At the end of 2019, I traded in my two-year-old 15-inch MacBook Pro, sold off some older Apple gear (an iPad and older iPhones), and decided to spring for one of the newer 16-inch laptops. I had used a loaner device for a month, and it was quite an upgrade from my old laptop. My current daily life doesn’t necessarily require a laptop. My day to day work is done on an iPad Pro, with a nice Logitech K670 solar-powered keyboard. At home, I have an iMac Pro that is perfect for editing photos. But when I am traveling, especially on photo adventures, I need a great laptop for editing photos — at least until Adobe’s Photoshop is usable on the iPad.
No matter what anyone says, in my experience, Adobe products are just not engineered to function well on portable devices. Adobe Photoshop and Adobe Lightroom CC aren’t the most efficient programs. If I am being honest, they are miserable resource hogs. And my approach to editing, which involves using layers, curves, and gradients only exacerbates the problem. Suddenly, the files are bigger, and the computer gets slower. So for my new laptop, I wanted the latest graphical processing unit and more storage capacity. I even added extra memory to get more oomph — believe me, I need it.
In the past, I would have just bought the baseline model, added extra memory and moved on with it. But this time, I decided to splurge, knowing that this might be my last MacBook. In three years, the iPad will be more robust, Adobe Photoshop for iPad will be here — and for all I know, AI will just edit my photos for me in the cloud. I was excited and waited for the new machine. It came a few days early, and I set it up as a new device with no old software. Just the basics, with the exception of Adobe Creative Cloud, Photo Mechanic, and a handful of other applications, such as Bear, Brave Browser, Zoom, Day One, and Telegram.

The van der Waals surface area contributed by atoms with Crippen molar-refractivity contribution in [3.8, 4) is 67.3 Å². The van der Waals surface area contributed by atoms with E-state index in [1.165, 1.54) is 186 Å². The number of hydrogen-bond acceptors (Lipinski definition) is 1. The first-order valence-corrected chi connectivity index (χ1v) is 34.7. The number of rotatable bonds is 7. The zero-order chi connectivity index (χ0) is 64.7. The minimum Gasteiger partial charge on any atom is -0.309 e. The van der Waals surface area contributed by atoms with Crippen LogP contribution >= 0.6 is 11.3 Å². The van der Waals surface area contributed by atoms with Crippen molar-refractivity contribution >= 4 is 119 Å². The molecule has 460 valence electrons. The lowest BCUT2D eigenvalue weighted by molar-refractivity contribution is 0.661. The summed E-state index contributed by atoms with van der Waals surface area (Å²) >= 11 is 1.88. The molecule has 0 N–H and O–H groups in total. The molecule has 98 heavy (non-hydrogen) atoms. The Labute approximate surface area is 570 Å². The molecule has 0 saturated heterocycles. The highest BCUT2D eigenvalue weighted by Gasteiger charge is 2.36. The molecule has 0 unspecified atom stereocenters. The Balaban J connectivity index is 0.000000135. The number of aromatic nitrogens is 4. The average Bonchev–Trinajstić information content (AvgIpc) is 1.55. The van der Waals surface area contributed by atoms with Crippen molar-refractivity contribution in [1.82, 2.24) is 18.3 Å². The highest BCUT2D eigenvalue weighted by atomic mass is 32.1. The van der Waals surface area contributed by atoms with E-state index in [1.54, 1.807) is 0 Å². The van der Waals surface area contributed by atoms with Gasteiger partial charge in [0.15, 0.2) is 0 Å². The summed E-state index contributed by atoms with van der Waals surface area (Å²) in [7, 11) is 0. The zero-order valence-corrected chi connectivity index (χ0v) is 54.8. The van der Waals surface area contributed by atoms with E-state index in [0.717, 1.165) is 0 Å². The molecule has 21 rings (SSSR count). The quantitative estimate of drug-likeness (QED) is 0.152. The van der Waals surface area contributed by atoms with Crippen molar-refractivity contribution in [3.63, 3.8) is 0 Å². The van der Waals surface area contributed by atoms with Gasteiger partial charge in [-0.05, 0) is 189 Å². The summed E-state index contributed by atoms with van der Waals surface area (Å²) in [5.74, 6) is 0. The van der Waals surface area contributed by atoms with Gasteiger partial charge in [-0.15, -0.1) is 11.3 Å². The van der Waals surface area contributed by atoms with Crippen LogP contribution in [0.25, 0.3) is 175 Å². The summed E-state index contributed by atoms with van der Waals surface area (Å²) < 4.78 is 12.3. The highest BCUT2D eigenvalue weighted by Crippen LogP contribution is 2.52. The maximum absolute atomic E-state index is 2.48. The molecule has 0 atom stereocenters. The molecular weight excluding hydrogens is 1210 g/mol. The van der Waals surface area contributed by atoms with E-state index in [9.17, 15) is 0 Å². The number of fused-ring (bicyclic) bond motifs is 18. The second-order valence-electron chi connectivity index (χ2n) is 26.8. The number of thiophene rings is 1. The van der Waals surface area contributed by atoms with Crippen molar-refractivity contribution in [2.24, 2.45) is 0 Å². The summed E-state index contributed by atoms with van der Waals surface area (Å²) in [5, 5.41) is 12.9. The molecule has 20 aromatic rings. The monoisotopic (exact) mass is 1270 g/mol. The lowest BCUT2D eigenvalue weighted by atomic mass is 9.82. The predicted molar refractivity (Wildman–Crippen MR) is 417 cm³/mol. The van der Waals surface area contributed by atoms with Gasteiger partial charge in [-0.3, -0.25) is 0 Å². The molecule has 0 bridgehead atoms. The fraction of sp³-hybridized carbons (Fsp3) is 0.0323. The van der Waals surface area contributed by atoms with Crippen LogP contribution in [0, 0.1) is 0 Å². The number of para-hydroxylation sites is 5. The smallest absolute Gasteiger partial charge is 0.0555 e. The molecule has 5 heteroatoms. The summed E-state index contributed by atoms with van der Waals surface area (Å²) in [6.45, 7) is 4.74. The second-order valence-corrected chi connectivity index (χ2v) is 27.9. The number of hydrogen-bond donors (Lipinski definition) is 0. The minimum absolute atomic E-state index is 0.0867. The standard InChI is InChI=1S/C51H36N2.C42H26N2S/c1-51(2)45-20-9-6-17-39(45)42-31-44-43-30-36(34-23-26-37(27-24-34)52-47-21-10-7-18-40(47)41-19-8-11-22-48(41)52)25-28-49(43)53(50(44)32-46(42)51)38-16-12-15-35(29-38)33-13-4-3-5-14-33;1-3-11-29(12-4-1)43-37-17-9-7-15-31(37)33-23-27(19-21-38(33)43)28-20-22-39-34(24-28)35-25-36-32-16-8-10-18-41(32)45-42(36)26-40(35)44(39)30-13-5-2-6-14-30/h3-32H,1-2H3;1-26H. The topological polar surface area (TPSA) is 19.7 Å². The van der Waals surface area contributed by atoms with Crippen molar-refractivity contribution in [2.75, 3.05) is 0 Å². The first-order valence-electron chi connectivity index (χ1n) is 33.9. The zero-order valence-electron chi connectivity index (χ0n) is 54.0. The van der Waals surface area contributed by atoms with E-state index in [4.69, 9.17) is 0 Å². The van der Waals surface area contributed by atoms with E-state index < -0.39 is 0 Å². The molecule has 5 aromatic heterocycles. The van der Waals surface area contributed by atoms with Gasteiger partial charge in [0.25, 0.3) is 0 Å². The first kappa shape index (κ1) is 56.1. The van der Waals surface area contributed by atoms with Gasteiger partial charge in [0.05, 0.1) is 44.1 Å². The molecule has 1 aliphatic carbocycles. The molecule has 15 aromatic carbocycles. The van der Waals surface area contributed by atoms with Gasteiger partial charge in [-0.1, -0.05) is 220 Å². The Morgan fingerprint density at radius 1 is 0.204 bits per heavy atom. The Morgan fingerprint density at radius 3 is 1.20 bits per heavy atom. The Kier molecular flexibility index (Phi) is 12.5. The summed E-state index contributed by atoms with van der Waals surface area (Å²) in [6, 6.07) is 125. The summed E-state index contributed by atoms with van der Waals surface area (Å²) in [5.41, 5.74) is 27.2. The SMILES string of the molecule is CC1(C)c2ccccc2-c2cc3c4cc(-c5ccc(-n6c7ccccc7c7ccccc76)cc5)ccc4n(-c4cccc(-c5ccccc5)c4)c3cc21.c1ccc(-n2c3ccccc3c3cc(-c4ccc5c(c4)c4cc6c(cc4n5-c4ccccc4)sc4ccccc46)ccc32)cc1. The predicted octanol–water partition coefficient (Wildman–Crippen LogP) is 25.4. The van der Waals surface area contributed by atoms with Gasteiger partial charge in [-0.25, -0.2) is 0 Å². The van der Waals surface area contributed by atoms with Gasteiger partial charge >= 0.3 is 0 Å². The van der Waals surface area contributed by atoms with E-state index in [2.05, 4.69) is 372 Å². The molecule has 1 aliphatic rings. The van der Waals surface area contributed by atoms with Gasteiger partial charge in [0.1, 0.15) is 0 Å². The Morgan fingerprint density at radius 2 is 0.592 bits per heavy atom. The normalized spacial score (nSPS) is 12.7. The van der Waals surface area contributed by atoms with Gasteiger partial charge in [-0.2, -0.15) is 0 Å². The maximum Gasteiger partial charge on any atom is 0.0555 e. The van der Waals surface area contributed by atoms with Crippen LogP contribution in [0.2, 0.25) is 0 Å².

Fast forward three weeks, and let’s just say, things have been a bit frustrating, noisy and disappointing. The biggest problem has been the heat. Every time I awake the device from its slumber, within just a few minutes, the fans come on. And they stay on. The noise they make is very loud, especially in my quiet living room, where I usually work. I am not the only one with this problem. There are multiple comments on this thread on Apple’s message boards, where longtime Apple users are screaming in frustration. It is a problem that is big enough to merit its own complaint thread on Macrumors.
Some mention that external monitors make the fans go wild. Well, this $7,000 Apple xPro Display on loan from Apple is supposed to showcase the marital bliss between MacBook Pro 16 and the new screen. Oops! Google Chrome is the problem, say others. Nope, don’t use it. Some suggest an SMC reset. I did that but to no avail. There might be issues with generous usage of WiFi or disk i/o. Obviously, we all know Catalina is Apple’s Vista, so that might be the problem. Some speculate that there might be a problem with USB-C hubs. I took off the screen, removed all external attachments, and even went off the power. Still, the noise won’t go away. I turned off DropBox and Backblaze backups, but no dice.
Earlier this morning, the problem really got my goat. I had only three applications running on the machine: Apple Mail, Apple Messages, and Apple Safari. All native Apple apps, and yet, the fans were running like afterburners on Dom Toretto’s 1970 Dodge Charger. It would be one thing if the fans kicked on when I had PhotoShop open with about two dozen layers, but my god, this is just the basic stuff. And it is Apple’s own applications! Of all things, they should work well with its latest operating system and its latest hardware. This MacBook Pro is targeted at the creatives, and constant fan noise isn’t going to help being creative. It could help sell many more AirPods Pros, though.
Jokes aside, the fans being constantly on has become such an irritant that I have begun to rue the day I decided to buy the new MacBook Pro. It also makes me wonder about Apple’s declining standards of quality control. Having once prided itself on its quality and logistics, Apple seems to be settling for a future as just another mediocre technology company.
January 30, 2020, San Francisco